Yesterday, at the Amazon re:MARS 2019 conference, CEO Consumer Worldwide Jeff Wilkes introduced Amazon’s newest delivery drone – and said that delivery would happen within months. That doesn’t mean, however, that you can say good-bye to your friendly delivery van driver just yet. Before drone delivery of consumer goods can be implemented throughout the U.S., more testing requirements and regulatory hurdles will have to be overcome.
Earlier this year, the FAA issued Google spin-off Wing an FAA Certificate to operate as an air carrier for drones, the first such certificate granted, in order to facilitate legal drone delivery. Yesterday, the FAA granted Amazon a certificate that will allow it “to operate its MK27 unmanned aircraft for research and development and crew training in authorized flight areas,” according to the Daily Caller.
Still, it’s a major step forward for the company, which has invested heavily in research and development in drone delivery and is currently testing the technology both in the U.S. and abroad. Wilke said that the Prime Air drone can travel 15 miles and delivery a package weighing under 5 pounds in under 30 minutes. While 5 pounds may not sound like much, Wilke points out that between 75 – 90% of all current deliveries fall under that threshold.
Wilke highlighted the drone’s safety features, an impressive combination of hardware and software. In addition to an automated drone management system, the new Prime Air carries a “diversity of sensors,” said Wilke, including visual, thermal, and ultrasonic, in order to feed data to a sophisticated sense-and-avoid system. The solution results in “safe, predictable behavior in every situation,” said Wilke, and demonstrated how the drone could detect people, dogs, and even a slender clothesline from the air. “The brain of the drone has safety covered,” said Wilke.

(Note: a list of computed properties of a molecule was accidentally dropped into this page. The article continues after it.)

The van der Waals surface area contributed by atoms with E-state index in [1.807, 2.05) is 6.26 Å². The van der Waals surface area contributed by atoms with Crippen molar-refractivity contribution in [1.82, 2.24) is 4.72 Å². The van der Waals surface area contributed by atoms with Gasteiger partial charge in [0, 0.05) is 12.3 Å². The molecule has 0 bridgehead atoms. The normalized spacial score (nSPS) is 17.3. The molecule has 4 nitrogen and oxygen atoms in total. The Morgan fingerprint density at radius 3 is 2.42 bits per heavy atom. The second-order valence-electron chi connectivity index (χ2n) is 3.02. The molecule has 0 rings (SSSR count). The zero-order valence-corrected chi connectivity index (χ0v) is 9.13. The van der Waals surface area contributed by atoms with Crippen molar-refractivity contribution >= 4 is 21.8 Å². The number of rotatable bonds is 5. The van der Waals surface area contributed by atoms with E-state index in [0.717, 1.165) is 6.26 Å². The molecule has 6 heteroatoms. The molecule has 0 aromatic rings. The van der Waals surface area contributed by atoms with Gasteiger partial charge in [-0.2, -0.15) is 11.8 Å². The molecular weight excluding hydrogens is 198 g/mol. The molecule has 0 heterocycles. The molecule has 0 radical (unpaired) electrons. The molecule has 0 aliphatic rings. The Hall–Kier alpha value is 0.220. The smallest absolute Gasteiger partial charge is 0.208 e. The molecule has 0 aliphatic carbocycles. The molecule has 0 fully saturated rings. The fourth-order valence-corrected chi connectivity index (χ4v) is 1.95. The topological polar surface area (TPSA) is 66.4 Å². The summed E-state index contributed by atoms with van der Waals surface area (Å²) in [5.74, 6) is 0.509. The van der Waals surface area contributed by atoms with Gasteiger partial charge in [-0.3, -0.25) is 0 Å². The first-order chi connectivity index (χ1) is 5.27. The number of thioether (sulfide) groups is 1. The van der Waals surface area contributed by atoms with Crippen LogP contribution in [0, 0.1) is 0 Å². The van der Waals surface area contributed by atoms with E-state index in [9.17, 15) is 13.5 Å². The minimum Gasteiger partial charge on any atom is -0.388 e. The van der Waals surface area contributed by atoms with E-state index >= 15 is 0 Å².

It’s a point that will have to be proved to the regulators before delivery can become widespread; and other technologies such as unmanned traffic management (UTM) will have to be implemented also. Both technology development and regulations – primarily flight over people, not currently allowed without a waiver, or flight over vehicles – will have to progress further to allow drone delivery in all areas. But as Amazon joins Wing with the resources to move technology and collaborate with regulators, drone delivery is getting closer all the time.
Miriam McNabb is the Editor-in-Chief of DRONELIFE and CEO of JobForDrones, a professional drone services marketplace, and a fascinated observer of the emerging drone industry and the regulatory environment for drones. Miriam has a degree from the University of Chicago and over 20 years of experience in high tech sales and marketing for new technologies.
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